Is an economist who might be able to regain international confidence so that foreign investors continue to invest in the country so that it can continue to grow.
Impelemented the “Stay Alive” program in his state to give vulnerable children opportunities to something to do other than join gangs and sell drugs, thus, reducing the overall crime rate in his state by 30% during his mandate (and as we know, poor Black boys are the MOST susceptible to straying while they are young)
Has advocated for greater governmental transparency and ethical processes during his time as governor
Instituted the best health care program in the southeastern region (as evidenced by things such as a 17% reduction in infant mortality rate during his watch)
Yeah, I do prefer him over an evangelical extremeist, environmental activist who has not demonstrated that he is ready to be president, or a deparment store manager (Dilma) who has already demonstrated that she cannot handle the job.
I won’t get into political arguments here because it is clear that we stand on different sides of the fence on this issue… In general, I trust NO POLITICIAN! The game is not set up for politicians to truly be on the side of common people…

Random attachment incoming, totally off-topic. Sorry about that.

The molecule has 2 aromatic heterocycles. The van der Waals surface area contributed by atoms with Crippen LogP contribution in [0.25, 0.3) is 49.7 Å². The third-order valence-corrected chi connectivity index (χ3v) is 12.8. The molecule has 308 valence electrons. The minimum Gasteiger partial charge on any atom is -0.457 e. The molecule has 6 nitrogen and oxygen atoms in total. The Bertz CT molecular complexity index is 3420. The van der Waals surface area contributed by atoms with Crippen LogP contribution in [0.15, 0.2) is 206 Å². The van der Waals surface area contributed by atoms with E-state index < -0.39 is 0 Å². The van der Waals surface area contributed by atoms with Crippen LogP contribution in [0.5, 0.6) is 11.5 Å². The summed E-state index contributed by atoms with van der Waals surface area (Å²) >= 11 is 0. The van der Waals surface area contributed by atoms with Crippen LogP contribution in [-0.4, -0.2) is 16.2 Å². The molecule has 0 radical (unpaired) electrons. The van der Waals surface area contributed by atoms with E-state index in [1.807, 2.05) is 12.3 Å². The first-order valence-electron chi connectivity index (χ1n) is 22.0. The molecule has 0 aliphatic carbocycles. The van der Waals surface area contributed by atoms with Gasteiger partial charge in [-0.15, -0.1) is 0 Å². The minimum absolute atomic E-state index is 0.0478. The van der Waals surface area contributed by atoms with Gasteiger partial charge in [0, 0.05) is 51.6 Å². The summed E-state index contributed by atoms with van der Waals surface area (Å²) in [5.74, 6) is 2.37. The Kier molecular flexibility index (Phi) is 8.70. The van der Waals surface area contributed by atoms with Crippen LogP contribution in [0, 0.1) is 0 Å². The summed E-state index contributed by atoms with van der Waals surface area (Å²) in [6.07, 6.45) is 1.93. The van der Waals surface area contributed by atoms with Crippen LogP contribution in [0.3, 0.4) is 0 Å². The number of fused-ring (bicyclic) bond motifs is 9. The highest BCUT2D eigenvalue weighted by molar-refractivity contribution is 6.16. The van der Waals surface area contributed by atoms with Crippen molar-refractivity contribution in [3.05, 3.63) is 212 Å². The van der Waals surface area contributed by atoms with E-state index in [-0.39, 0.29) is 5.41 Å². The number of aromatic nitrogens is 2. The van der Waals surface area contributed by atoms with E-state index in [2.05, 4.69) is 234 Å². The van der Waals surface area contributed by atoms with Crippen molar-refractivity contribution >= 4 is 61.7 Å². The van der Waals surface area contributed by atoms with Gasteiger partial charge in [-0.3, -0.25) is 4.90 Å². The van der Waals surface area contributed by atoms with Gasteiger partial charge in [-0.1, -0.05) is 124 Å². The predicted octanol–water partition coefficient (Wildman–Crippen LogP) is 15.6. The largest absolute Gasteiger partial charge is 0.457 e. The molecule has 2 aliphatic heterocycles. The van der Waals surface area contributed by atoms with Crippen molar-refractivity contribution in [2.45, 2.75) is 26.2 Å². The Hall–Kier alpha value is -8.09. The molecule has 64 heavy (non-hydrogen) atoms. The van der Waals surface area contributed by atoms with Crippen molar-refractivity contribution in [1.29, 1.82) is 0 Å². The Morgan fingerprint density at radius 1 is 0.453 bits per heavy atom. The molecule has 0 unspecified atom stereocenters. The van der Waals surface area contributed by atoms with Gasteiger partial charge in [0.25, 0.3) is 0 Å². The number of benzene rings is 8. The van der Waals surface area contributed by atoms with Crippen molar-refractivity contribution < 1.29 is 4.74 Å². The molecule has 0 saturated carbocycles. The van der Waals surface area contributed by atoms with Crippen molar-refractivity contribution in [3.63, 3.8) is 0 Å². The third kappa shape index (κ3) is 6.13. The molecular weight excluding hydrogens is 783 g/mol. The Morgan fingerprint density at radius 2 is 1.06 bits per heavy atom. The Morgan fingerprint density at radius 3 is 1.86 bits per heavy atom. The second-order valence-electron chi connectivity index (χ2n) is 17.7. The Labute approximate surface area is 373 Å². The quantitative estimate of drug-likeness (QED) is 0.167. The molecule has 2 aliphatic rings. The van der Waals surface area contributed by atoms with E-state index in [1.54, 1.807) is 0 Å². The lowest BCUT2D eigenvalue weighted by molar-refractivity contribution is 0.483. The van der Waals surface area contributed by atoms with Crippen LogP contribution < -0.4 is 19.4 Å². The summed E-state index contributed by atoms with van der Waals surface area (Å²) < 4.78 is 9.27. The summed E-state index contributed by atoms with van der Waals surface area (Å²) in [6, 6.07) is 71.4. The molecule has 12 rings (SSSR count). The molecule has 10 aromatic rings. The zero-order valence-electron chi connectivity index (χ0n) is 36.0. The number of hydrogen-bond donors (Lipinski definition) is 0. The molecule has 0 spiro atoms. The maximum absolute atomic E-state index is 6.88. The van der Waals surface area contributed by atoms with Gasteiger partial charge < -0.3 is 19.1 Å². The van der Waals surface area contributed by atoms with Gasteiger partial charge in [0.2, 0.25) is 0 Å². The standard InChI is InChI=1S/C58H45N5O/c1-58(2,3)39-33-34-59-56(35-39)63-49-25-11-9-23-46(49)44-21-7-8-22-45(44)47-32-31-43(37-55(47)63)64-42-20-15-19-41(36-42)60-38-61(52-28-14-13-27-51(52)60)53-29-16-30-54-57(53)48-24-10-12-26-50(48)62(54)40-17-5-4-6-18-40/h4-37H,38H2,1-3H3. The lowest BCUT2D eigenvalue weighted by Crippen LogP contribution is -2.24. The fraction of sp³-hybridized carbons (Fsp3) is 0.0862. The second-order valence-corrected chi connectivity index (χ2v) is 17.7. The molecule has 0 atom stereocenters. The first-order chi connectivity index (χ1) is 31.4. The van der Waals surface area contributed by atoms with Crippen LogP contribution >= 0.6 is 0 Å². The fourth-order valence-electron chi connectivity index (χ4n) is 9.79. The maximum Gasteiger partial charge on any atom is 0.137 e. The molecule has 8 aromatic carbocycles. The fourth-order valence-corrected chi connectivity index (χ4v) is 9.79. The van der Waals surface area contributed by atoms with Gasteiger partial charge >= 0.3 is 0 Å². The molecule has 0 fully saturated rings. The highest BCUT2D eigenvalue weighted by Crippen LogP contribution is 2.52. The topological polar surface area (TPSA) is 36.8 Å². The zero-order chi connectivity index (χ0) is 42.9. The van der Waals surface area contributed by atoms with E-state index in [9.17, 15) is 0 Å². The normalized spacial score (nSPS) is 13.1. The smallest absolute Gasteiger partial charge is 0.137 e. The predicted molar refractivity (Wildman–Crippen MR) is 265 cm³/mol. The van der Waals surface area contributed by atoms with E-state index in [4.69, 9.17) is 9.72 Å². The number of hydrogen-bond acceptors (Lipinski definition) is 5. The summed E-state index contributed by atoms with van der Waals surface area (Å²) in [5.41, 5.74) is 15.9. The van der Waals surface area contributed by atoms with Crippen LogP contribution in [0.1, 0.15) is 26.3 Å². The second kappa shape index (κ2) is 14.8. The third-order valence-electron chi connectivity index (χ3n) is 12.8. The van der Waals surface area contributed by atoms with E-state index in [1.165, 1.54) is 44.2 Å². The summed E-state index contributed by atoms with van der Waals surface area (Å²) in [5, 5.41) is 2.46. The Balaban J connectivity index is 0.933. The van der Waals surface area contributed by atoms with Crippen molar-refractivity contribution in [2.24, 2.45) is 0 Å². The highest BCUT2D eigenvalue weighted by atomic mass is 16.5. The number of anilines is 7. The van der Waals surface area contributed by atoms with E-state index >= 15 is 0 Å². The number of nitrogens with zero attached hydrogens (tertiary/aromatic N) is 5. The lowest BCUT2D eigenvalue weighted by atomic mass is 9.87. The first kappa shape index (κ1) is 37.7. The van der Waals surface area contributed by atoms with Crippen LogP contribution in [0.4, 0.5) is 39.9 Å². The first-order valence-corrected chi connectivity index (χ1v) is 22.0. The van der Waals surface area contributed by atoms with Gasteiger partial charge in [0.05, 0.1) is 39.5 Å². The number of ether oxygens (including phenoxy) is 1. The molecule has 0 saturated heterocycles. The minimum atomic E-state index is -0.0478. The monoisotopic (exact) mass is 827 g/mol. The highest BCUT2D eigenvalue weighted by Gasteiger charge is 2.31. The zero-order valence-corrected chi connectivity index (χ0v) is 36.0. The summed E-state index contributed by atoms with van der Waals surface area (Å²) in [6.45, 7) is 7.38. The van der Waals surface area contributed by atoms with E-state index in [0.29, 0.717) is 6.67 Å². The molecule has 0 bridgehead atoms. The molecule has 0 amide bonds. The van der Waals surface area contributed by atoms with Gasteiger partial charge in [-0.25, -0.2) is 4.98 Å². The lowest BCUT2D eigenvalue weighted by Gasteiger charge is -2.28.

Scholarships, great. Would like to see who actually got them.
Cut government spending? When people have the same opportunities, fine. When there are consistent inequalities, I disagree.
Lowering voting age to 16? Ridiculous! What 16 year old is interested in politics? At this age people play video games and imitate ridiculous pop culture. And they’re supposed to vote on issues they most likely never even thought about?
An economist trained in typical world economics that support elitist bankers? Get real! Wake up call. If you’re not part of the world elite, banking and economics as taught in colleges are NOT made for the rest of the world!